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Catherine Seppala

Catherine Seppala Painted Portrait

Portrait of Catherine Seppala, City of Thunder Bay

Submitted by: The City of Thunder Bay Archives

Date of Birth: 1907, Fort William, ON

Date of Death: July 4, 1975, Thunder Bay, ON

Fort William Alderman: 1954-1958

Mayor of Fort William: 1959-1960

Inaugural meeting of Fort William City Council 1960

 Mayor Seppala and Council at Inaugural Meeting of Fort William City Council, 1960. Collection of Thunder Bay City Archives 1991-02-53

 Catherine Seppala was the first and only woman to serve as Mayor of Fort William. She won three elections as a Councilor before running and winning the Mayoral race in 1959.  As one of few female politicians at that time, she faced sexist criticism, but countered during her 1953 campaign: “a woman who can run a modern home can contribute to council service.”  She was one of three women elected to council that year, and all three continued to serve together until Seppala became Mayor.

Councillor Seppala volunteering at a community event, July 1956

Councillor Seppala volunteering at a community event, July 1956. Collection of Thunder Bay City Archives 1991-6-107

 Seppala was focused on the wellbeing of her city, both physical and moral.  She was involved in the Neebing River Conservation project as well as the construction of the Westmount Hospital during her time as Mayor.  She was an active volunteer throughout her life, working with more than 16 different organizations.  Her work with the Canadian Red Cross was recognized by Queen Elizabeth II.  As chair of the Fort William Winter Carnival Queen contest, she banned swimsuits in favour of more seasonally appropriate skating skirts, sweaters and tams.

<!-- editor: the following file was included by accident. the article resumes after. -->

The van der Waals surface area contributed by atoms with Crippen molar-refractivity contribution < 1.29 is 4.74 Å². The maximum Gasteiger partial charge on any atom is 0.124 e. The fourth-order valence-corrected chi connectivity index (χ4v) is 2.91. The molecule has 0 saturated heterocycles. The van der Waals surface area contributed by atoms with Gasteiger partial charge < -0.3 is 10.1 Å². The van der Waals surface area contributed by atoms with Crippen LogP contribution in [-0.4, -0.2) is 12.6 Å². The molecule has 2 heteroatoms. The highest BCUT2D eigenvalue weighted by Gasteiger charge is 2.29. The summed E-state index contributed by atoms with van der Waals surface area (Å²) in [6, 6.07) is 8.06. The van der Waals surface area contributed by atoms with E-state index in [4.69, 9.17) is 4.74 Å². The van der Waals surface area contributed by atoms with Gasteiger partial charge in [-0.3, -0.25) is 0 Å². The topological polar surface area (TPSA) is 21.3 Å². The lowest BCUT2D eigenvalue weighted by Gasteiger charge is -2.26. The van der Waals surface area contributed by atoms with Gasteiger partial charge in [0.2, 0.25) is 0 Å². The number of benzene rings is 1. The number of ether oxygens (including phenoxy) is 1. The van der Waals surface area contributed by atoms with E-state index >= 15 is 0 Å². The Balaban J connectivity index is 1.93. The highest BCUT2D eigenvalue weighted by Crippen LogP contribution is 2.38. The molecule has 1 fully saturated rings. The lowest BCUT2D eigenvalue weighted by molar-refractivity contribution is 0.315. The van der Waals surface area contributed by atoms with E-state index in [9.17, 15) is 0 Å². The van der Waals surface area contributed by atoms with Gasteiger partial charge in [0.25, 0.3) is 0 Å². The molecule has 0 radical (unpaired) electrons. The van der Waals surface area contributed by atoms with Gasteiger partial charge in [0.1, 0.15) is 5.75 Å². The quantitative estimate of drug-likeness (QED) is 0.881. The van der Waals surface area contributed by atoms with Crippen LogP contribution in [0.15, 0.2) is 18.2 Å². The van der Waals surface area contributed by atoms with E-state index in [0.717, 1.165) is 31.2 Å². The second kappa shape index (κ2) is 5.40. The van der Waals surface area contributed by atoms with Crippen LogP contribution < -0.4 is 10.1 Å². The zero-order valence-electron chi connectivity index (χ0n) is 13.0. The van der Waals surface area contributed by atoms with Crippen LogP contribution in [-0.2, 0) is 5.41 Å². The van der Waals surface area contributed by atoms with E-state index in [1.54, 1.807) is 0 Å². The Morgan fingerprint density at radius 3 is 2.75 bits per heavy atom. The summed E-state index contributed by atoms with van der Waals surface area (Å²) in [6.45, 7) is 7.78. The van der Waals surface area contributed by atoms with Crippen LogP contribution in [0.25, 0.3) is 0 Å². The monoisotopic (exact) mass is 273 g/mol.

Her good works are often overshadowed by an incident that resulted in her being deemed the “Book Burning Mayor”.  Objecting to what she felt was an obscene book, she strongly suggested to a local bookseller that he remove copies of Lady Chatterley’s Lover from his bookstore.  Worried about recriminations from City Council, the bookseller removed the books and took the extra step of burning more than 700 copies in the City’s incinerator. 

 Unfortunately, Seppala’s time as Mayor was cut short. Due to ill health, she stepped down from the position three months early, in September 1960.  She passed away in 1975.
Mayor Seppala with group at opening of St. Lawrence Seaway, July 1959

 Mayor Seppala, some Councilors and others, likely members of the Royal Visit Committee, when Queen Elizabeth II and Prince Philip visited Canada, and Fort William, for the opening of the St Lawrence Seaway, July 1959. Collection of Thunder Bay City Archives 1990-17-50

 Bibliography:

 Busby, Brian, “Freedom to Read Week: Catherine Seppala, the Book Burning Mayor of Fort William, Ontario.”  http://brianbusby.blogspot.ca/2014/02/freedom-to-read-week-catherine-seppala.html.  February 24, 2014.

 Mount, Nick, “What Thunder Bay Burned: And how Lady Chatterley wrote our obscenity law”, The Walrus, January/February 2010, http://thewalrus.ca/what-thunder-bay-burned/ .

 Tronrud, Thorold J. and A. Ernest Epp, eds. Thunder Bay: From Rivalry to Unity. Thunder Bay Historical Museum Society, 1995.